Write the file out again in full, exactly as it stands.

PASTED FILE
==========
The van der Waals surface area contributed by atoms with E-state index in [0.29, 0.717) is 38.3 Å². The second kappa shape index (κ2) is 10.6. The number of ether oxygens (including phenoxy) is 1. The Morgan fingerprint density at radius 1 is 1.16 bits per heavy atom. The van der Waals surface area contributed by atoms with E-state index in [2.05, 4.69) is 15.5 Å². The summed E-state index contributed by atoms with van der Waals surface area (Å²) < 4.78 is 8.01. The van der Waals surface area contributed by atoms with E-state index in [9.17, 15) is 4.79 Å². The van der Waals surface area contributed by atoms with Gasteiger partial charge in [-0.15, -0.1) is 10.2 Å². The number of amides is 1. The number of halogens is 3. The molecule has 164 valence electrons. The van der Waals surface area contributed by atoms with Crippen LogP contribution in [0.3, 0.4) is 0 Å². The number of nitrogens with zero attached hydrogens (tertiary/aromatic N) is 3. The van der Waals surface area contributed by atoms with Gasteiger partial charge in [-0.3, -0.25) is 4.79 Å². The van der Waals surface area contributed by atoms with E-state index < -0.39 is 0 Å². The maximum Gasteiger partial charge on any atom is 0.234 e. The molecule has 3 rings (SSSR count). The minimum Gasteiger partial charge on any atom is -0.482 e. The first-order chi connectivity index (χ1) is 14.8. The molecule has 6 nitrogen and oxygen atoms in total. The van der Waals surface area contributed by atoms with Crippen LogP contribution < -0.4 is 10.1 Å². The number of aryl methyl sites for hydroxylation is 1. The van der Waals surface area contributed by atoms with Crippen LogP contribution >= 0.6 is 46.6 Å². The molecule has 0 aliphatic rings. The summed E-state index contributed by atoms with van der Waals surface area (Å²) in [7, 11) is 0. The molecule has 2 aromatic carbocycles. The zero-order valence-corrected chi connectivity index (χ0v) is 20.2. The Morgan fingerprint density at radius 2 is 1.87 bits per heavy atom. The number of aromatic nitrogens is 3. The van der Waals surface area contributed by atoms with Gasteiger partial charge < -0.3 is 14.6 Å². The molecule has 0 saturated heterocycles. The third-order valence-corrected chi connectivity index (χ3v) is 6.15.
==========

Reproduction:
The van der Waals surface area contributed by atoms with E-state index in [0.29, 0.717) is 38.3 Å². The second kappa shape index (κ2) is 10.6. The number of ether oxygens (including phenoxy) is 1. The Morgan fingerprint density at radius 1 is 1.16 bits per heavy atom. The van der Waals surface area contributed by atoms with E-state index in [2.05, 4.69) is 15.5 Å². The summed E-state index contributed by atoms with van der Waals surface area (Å²) < 4.78 is 8.01. The van der Waals surface area contributed by atoms with E-state index in [9.17, 15) is 4.79 Å². The van der Waals surface area contributed by atoms with Gasteiger partial charge in [-0.15, -0.1) is 10.2 Å². The number of amides is 1. The number of halogens is 3. The molecule has 164 valence electrons. The van der Waals surface area contributed by atoms with Crippen LogP contribution in [0.3, 0.4) is 0 Å². The number of nitrogens with zero attached hydrogens (tertiary/aromatic N) is 3. The van der Waals surface area contributed by atoms with Gasteiger partial charge in [-0.3, -0.25) is 4.79 Å². The van der Waals surface area contributed by atoms with E-state index < -0.39 is 0 Å². The maximum Gasteiger partial charge on any atom is 0.234 e. The molecule has 3 rings (SSSR count). The minimum Gasteiger partial charge on any atom is -0.482 e. The first-order chi connectivity index (χ1) is 14.8. The molecule has 6 nitrogen and oxygen atoms in total. The van der Waals surface area contributed by atoms with Crippen LogP contribution < -0.4 is 10.1 Å². The number of aryl methyl sites for hydroxylation is 1. The van der Waals surface area contributed by atoms with Crippen LogP contribution >= 0.6 is 46.6 Å². The molecule has 0 aliphatic rings. The summed E-state index contributed by atoms with van der Waals surface area (Å²) in [7, 11) is 0. The molecule has 2 aromatic carbocycles. The zero-order valence-corrected chi connectivity index (χ0v) is 20.2. The Morgan fingerprint density at radius 2 is 1.87 bits per heavy atom. The number of aromatic nitrogens is 3. The van der Waals surface area contributed by atoms with Gasteiger partial charge < -0.3 is 14.6 Å². The molecule has 0 saturated heterocycles. The third-order valence-corrected chi connectivity index (χ3v) is 6.15.